Research activities

Nonlinear THz applications

Terahertz–driven magnetization dynamics in ferromagnetic film

The recent development of high-field Terahertz laser sources opens new opportunities for the coherent control of magnetization dynamic at femtoseconds timescale [1]. Our group recently demonstrated that the magnetization in a cobalt thin film can be directly steered by a strong 0.4 Tesla magnetic Terahertz field, which is generated by optical rectification in organic crystals [2]. Contrary to phase transition initiated by femtosecond near-IR laser, in our experiment, the THz pulses drive ultrafast magnetization without significant heat deposition. The THz pulses act in other words as a "cold" stimulus allowing coherent control of the magnetization state. In this new interaction regime, the THz pulse phase and field magnitude characteristics are directly imprinted onto the magnetization response, in absence of any resonant mode. The coupling mechanism injects only minor entropy into the system, thus avoiding the speed limitation caused by the cooling process.
The time-resolved investigations were performed by measurement of the magneto optical Kerr rotation induced on a 50 fs Ti:Sapphire optical probe. The results are presented in the figure below. The evolution shows a magnetization (red curve) which is phase-locked to the THz magnetic field (blue dotted). Unexpectedly, the magnetization evolution linked to the Terahertz magnetic laser field is well described by the semi-empirical Landau-Lifschitz-Gilbert (LLG) equation (black plot). The observed direct steering of magnetization on an ultrafast timescale is expected to play a significant role in the future ultrafast data storage by purely optical means.
Intense Terahertz transients offer moreover intriguing opportunities in other cutting edge experiment such as ultrashort pulse diagnostics or to enhance the soft x-ray photon fluence by high harmonic generation in noble gas.




Reference:
  1. C. Ruchert, C. Vicario and C.P. Hauri, Phys. Rev. Lett. 110, 123902 (2013)
  2. C. Vicario, C. Ruchert, F. Ardana-Lamas, P.M. Derlet, B. Tudu, J.Luning and C.P. Hauri, Nature Photonics 7, 720 (2013)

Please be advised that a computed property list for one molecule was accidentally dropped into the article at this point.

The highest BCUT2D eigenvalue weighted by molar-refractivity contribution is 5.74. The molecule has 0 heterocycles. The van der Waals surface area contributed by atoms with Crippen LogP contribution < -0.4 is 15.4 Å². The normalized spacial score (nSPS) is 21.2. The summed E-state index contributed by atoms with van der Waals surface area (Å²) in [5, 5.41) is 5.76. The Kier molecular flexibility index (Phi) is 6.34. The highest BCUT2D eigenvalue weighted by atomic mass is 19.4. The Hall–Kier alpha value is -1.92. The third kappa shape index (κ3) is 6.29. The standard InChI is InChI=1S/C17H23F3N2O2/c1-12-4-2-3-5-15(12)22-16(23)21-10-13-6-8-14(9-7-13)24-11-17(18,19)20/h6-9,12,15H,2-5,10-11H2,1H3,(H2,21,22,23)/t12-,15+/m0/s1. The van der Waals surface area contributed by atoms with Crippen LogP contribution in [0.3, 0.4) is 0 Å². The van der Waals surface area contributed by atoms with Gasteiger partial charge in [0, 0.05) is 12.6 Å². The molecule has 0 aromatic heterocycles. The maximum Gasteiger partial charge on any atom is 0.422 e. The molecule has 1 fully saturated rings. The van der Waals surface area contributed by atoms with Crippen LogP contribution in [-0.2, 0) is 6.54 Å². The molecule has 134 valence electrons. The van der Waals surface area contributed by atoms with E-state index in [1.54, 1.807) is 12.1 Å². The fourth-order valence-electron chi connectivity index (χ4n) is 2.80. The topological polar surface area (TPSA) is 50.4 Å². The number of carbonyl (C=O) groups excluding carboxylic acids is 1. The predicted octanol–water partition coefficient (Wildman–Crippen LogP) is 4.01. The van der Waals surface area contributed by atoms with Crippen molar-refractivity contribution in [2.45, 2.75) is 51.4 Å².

HHG applications

A table-top soft x-ray laser based on high-harmonic generation is an ideal tool for investigating matter on the sub-femtosecond timescale.
We are aiming to overcome limitations of present HHG sources in (a) photon energy and (b) photon flux by using mid-infrared laser technology and exploring phase matching schemes. These parameters are crucial for our three main applications.
  • Investigation of ultrafast magnetization dynamics at the M absorption edge
  • Attosecond physics in the water window spectral region (285eV-420 eV)
  • Free Electron Laser seeding in the soft x-ray region (<10 nm)

Ultrafast magnetization dynamics

Our table-top HHG source delivers high photon flux between 20-160 eV and is suited for exploring transient dynamics in magnetic materials on a femtosecond timescale via the transverse magneto-optic Kerr effect (T-MOKE). T-MOKE in the EUV is sensitive to the magnetization vector of the material through a change in reflectivity which depends on the projection of the magnetization normal to the scattering plane. We use a few-femtosecond extreme ultraviolet pulse from the HHG source to extract magnetization dynamics induced by an infrared pump pulse. The HHG-based XUV source offers excellent conditions for element-selective investigations, as the HHG spectrum covers simultaneously the M2,3-absorption edges of many ferroelectric materials and compounds. The temporal resolution of HHG combined with elemental specificity will help to answer important fundamental and technological relevant questions in ultrafast magnetism. It is for example still unclear how the transfer of angular momentum during the laser interaction takes place. These and other phenomena we explore with MOKE in the near IR and EUV and x-ray magnetic circular dichroism (XMCD).

Seeding of a free electron laser (FEL)

FELs are capable provide intense, femtosecond x-ray pulses down to 0.1 nm wavelength. The x-ray radiation is produced by a relativistic electron bunch travelling through undulator sections. The underlying principle to produce intense x-ray pulses is self-amplified stimulated emission (SASE), which leads to microbunching of the electron beam and to narrowband emission of x-rays.
SASE FELs suffer from a poor temporal coherence since the lasing process starts from noise. In principle, the temporal coherence can be improved by superposing an external temporal coherent seed beam to the electron beam. The challenge is that the noise floor increases at shorter FEL wavelengths and it gets difficult to overcome the power level by an external coherent seed. A promising candidate for a coherent seed beam is radiation from high-order harmonic generation (HHG). Our group is actively pushing the development of high-power HHG sources towards wavelengths as short as 1 nm (~1 keV photon energy). The goal is to realize a soft x-ray source strong enough to seed the future soft x-ray branch of SwissFEL, which lase between 1-7 nm. To reach this objective we study advanced phase-matching schemes, explore novel HHG schemes and combine those with cutting edge laser technology.